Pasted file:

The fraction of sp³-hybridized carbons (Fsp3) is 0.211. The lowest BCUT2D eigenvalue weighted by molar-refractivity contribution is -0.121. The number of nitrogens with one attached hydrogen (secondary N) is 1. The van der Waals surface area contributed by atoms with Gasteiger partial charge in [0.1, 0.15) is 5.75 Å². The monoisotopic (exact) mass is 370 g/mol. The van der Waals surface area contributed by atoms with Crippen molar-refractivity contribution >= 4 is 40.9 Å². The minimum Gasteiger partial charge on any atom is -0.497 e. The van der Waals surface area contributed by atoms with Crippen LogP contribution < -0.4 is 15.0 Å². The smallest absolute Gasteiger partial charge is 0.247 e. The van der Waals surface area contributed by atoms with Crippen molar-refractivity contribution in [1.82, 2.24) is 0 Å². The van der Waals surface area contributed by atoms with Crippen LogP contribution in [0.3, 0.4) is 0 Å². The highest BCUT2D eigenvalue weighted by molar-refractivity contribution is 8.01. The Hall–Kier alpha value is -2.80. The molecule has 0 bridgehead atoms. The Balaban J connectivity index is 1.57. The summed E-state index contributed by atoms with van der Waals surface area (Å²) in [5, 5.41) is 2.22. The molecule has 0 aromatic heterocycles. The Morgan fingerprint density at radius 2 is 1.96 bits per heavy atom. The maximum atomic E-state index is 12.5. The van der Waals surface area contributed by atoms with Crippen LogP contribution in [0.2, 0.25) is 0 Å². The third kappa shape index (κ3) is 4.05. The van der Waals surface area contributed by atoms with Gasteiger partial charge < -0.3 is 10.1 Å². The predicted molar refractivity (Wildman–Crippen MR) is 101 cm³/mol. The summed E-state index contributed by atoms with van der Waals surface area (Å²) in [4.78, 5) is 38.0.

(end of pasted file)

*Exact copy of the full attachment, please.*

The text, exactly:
The fraction of sp³-hybridized carbons (Fsp3) is 0.211. The lowest BCUT2D eigenvalue weighted by molar-refractivity contribution is -0.121. The number of nitrogens with one attached hydrogen (secondary N) is 1. The van der Waals surface area contributed by atoms with Gasteiger partial charge in [0.1, 0.15) is 5.75 Å². The monoisotopic (exact) mass is 370 g/mol. The van der Waals surface area contributed by atoms with Crippen molar-refractivity contribution >= 4 is 40.9 Å². The minimum Gasteiger partial charge on any atom is -0.497 e. The van der Waals surface area contributed by atoms with Crippen LogP contribution < -0.4 is 15.0 Å². The smallest absolute Gasteiger partial charge is 0.247 e. The van der Waals surface area contributed by atoms with Crippen molar-refractivity contribution in [1.82, 2.24) is 0 Å². The van der Waals surface area contributed by atoms with Crippen LogP contribution in [0.3, 0.4) is 0 Å². The highest BCUT2D eigenvalue weighted by molar-refractivity contribution is 8.01. The Hall–Kier alpha value is -2.80. The molecule has 0 bridgehead atoms. The Balaban J connectivity index is 1.57. The summed E-state index contributed by atoms with van der Waals surface area (Å²) in [5, 5.41) is 2.22. The molecule has 0 aromatic heterocycles. The Morgan fingerprint density at radius 2 is 1.96 bits per heavy atom. The maximum atomic E-state index is 12.5. The van der Waals surface area contributed by atoms with Crippen LogP contribution in [0.2, 0.25) is 0 Å². The third kappa shape index (κ3) is 4.05. The van der Waals surface area contributed by atoms with Gasteiger partial charge < -0.3 is 10.1 Å². The predicted molar refractivity (Wildman–Crippen MR) is 101 cm³/mol. The summed E-state index contributed by atoms with van der Waals surface area (Å²) in [4.78, 5) is 38.0.